Imported chicken, eggs, coconuts and onions to save the regime

Saturday, 25 December 2010 00:01 -     - {{hitsCtrl.values.hits}}

Sri Lanka Guardian: ‘Rata Nagamu – Api Wawamu’ were strikingly nationalistic promises and catchy phrases President Rajapaksa spelled out in his ‘Chinthana’ when he asked for the people’s votes to give him the reins to lead the country to peace, prosperity, lower unemployment plus various other promises.

These two features alone can produce much food for consumption, enable the export of excess material and create hundreds of thousands of jobs to bring relief to the young out of schools and universities. The people trusted him and, quite rightly, expected him to honour that trust.

Farmers, industrialists and indigenous investors looked forward to leadership from him and his future Cabinet to help the country and the investors concerned in the process. As months passed, they were alarmed their hopes and the assurances of the President were not working out.

Prices of chicken, eggs, coconuts and onions gathered to rise. They reached heights not seen before resulting in even respectable citizens taking to thievery and armed robbery just to keep their heads above water. Repeated requests from producer interests and trade chambers of the industries concerned to help them remain competitive did not evoke satisfactory responses from the ruling elite.

It is in challenging times such as this the ability and efficiency of Cabinet Ministers are put to the test. I recall immediately after the July ’83 days Lalith Athulathmudali – as Minister of Trade – showed his extraordinary learning and talents.

Together with his officials, the CWE and the Food Department, he not only ensured the smooth supply of essential foodstuffs did not break down in those exceptionally difficult days but also saw to it that these were made available to the people at the same prices as before the July ’83 events.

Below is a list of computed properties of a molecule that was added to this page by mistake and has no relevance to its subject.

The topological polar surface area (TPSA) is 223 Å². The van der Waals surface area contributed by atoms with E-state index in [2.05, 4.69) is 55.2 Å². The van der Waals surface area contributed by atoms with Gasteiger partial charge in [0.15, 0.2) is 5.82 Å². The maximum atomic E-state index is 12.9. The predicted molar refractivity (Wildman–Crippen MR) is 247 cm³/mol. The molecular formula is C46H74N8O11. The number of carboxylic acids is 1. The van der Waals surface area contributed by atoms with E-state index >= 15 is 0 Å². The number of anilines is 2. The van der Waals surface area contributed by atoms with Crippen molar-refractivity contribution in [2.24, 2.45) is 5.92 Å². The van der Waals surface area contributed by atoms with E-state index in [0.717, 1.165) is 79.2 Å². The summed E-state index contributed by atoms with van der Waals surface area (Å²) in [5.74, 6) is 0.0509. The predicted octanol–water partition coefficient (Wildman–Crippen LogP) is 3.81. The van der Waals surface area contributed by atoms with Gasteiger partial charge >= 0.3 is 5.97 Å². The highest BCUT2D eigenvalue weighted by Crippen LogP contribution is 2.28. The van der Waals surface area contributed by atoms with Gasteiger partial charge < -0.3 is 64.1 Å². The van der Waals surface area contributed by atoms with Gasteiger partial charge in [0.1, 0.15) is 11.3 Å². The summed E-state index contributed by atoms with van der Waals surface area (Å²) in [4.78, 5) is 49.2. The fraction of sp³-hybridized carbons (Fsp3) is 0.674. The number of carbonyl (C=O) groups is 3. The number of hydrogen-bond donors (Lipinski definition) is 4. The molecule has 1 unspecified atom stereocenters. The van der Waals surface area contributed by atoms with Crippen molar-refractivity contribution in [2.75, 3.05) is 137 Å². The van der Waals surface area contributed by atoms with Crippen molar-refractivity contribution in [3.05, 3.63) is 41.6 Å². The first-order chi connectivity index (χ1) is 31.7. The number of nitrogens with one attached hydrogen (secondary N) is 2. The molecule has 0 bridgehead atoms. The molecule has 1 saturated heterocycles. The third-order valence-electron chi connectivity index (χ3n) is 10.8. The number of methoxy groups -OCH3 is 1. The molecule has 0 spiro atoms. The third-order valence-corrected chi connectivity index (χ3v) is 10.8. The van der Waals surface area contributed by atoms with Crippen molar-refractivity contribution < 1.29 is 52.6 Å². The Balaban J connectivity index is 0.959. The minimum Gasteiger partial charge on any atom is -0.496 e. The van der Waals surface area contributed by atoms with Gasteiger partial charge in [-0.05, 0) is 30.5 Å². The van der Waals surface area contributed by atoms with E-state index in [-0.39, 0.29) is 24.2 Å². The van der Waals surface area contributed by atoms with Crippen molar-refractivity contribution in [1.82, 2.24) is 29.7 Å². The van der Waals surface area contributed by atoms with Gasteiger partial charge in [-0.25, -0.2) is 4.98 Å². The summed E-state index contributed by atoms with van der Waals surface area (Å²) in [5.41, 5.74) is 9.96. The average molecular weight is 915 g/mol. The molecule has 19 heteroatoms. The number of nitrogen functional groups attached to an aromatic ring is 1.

But what do we have here today is a super jumbo Cabinet of utterly inefficient square pegs in round holes. The Minister of Trade, with his entire set of dentures on show, claims he “will not allow the consumer to be taken for a ride by the traders”.

Consumers, at any rate, have been suffering in silence for many months now is something the rulers may probably not know since they are isolated in a different world of their own..

The latest ruse of the Government where the President himself offered to chair the Cabinet Cost of Living Committee has not and cannot bring prices down.

Bread, pol sambol, dried chillies – in addition to those items discussed here – have all virtually vanished from the table of even the poor and the marginalised. And what is the Government’s and the new Minister’s solution? Imports from India and Pakistan.

We do not need a costly Minister to do this for us. This can be done by a mere assistant secretary in the Trade Ministry – entailing no additional cost to the people. What is expected of the Minister is to protect the local farmers, growers and investors while ensuring a smooth flow of supplies at affordable levels. Above all, this should have been done with due regard to the lofty ideals of the ‘Rata Nagamu – Api Wawamu’ ideal of the ‘Chinthana’.

The Minister and the Government have failed the country very badly here. Imports can only bring short-term price relief. In the long term we cannot afford the foreign exchange that is required to feed 20 million people.

We have already pleaded with the visiting World Bank President to give us a further US$ 500 million as oxygen to the economy that is virtually in the ICU. All that caravan of utterly inefficient ministers do is smile sheepishly, visit their electorates by helicopter and otherwise engage in profligacy – protected by an army of ‘support’ vehicles and beefy security men.

Besides, imports of coconuts and chicken from India, onions from Pakistan also can bring various forms of diseases that can destroy our own agriculture and poultry.